Should Lloyds pay a bonus?
On 13 October, after receiving significant financial support from taxpayers, Lloyds TSB said this: "Although they will be entitled to take cash as an alternative, Lloyds TSB will ask executive directors to receive their 2008 bonus entitlement in Lloyds TSB shares. These will be subject to a restriction on sale until December 2009."
In other words, the board of Lloyds - which is now called Lloyds Banking Group - expected to pay substantial bonuses to the bank's most senior executives in respect of their performance last year.
There are five of these executive directors, led by the chief executive, Eric Daniels. And their aggregate entitlement to bonuses will run to millions of pounds.
As of now, Lloyds still intends to pay this bonus.
However, Lloyds' board has a few weeks to decide whether to press ahead. What should it do? Should Lloyds' executive directors be paid a bonus?
The executive will feel they have earned it - in that the financial performance of Lloyds TSB, before it bought HBOS, was quite a lot better than that of many other banks.
Also, Mr Daniels and his team will feel they've already made a sacrifice, by agreeing to take the payment in shares that can't be sold for a year rather than in ready cash.
But paying any bonus in any form to any banker right now is contentious, to put it mildly (see my assorted notes of the past couple of days).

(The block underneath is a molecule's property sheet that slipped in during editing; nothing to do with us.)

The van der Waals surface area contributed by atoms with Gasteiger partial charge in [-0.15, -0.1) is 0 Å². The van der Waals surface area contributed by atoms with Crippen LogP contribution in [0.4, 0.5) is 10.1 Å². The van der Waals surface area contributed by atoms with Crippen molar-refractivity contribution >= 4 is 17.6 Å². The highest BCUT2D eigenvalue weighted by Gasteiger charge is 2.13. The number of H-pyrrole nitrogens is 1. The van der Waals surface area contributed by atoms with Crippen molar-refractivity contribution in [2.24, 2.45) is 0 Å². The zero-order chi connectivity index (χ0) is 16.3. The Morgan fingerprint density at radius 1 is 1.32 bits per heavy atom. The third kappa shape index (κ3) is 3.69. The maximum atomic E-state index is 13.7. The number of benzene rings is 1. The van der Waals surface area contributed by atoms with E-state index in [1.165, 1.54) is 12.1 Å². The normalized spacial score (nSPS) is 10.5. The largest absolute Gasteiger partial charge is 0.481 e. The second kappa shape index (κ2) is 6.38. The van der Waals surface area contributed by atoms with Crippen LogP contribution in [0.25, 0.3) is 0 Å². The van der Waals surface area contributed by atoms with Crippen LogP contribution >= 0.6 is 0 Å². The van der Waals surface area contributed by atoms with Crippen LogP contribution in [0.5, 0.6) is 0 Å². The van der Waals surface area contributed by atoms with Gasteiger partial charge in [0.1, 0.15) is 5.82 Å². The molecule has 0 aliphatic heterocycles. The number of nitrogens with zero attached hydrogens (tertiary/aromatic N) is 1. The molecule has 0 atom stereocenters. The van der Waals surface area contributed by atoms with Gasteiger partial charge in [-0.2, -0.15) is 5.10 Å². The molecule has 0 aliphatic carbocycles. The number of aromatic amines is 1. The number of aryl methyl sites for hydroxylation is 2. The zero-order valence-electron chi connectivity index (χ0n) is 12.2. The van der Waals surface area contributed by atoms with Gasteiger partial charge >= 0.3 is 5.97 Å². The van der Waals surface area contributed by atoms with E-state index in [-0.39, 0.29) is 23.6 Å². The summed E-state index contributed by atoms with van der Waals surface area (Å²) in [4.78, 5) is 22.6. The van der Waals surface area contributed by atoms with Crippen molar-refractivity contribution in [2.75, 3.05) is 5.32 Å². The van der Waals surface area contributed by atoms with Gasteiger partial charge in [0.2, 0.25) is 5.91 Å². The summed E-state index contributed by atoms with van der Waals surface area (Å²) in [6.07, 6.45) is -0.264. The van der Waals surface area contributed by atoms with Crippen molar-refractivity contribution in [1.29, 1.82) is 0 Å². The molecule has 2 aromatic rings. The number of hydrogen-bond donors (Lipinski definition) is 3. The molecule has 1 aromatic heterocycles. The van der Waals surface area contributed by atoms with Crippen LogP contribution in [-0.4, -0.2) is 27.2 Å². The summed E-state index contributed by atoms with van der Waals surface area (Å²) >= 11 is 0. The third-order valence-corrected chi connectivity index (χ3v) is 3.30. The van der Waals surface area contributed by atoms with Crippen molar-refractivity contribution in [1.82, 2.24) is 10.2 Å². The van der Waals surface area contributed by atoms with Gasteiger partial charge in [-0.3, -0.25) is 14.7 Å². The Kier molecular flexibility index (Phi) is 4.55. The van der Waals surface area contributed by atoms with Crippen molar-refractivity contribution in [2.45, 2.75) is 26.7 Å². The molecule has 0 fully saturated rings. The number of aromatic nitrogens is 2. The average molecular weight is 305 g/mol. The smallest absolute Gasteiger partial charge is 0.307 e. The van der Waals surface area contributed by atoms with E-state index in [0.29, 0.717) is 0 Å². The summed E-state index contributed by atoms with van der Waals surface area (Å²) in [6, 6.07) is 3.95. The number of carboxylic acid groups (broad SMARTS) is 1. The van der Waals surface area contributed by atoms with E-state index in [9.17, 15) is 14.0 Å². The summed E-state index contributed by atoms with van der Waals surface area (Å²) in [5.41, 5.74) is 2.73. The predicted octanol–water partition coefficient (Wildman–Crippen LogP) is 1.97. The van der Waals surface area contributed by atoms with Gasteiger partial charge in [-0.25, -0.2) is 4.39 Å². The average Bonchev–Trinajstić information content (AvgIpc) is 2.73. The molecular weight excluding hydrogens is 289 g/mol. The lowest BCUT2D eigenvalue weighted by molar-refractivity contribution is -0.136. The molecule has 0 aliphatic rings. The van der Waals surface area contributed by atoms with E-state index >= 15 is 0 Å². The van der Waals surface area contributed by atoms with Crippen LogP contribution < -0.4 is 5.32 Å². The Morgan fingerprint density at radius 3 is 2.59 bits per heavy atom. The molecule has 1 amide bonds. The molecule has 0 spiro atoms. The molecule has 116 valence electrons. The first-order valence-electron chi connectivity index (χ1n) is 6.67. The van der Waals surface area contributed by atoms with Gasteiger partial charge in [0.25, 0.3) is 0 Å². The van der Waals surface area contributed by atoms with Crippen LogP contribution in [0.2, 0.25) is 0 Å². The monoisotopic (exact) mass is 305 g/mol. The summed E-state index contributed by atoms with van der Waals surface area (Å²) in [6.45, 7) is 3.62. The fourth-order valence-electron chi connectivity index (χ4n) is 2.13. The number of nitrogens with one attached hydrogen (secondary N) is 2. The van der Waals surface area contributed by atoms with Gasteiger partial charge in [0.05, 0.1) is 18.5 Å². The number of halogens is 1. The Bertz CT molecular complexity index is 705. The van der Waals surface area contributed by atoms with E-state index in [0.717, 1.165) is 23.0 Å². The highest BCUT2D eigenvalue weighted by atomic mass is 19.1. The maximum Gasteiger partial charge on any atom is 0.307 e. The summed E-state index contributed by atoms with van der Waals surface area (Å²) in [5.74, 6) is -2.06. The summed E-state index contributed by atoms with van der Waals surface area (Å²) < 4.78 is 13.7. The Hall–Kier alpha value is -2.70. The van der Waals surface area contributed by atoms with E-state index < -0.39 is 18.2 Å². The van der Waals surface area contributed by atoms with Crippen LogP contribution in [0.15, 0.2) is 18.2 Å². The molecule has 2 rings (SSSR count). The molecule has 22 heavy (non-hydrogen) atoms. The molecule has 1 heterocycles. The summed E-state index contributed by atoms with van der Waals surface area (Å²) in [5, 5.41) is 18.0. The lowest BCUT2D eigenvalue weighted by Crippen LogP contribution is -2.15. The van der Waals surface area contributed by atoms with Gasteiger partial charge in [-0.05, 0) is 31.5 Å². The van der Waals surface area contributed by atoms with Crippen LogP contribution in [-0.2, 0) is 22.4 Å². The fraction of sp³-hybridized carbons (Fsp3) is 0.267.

And at least one reason for not paying the bonus to Lloyds' directors is that the bank's recent share price performance has been lamentable. As I've pointed out many times, it's tricky to pay fat rewards to managers of a business when the owners of said business are being mullered.
That said, part of the explanation for Lloyds' weak share price is that it recently bought HBOS, which has been incurring horrible losses on loans to companies and is expected to suffer further as mortgage borrowers run into difficulties.
Lloyds would argue that it was doing the world a favour by effectively rescuing the battered owner of the Halifax.
But Lloyds didn't buy HBOS as an act of charity, even though it was encouraged to do so by the prime minister and the Treasury. Eric Daniels expects to make good profits out of HBOS in years to come.
So if the City has become nervous of the risks in turning HBOS around, then it might be sensible for Mr Daniels and his team to show restraint on pay and cancel their bonuses for 2008 - in the hope and expectation that they can prove in years to come that their confidence in the benefits of the takeover were well-founded.
Oh, and then there's dirty, grimy politics.
Taxpayers own 43 per cent of Lloyds, via the state's shareholding which is managed by UK Financial Investments.
Although that's not majority control, it's big enough to veto any substantial decision that Lloyds might want to take. So if Lloyds' board decides to pay substantial performance-related wonga to Mr Daniels and his senior team, that puts on the spot those who are looking after the taxpayers' shareholding.
Which means, as if you needed telling, that the prime minister - who made his reputation in the early 1990s as the scourge of the so-called "fat cats" - will have to decide whether Eric Daniels and his team deserve a few million pounds of bonus.
The partial nationalisation of the banking system is generating all sorts of intriguing new challenges for government.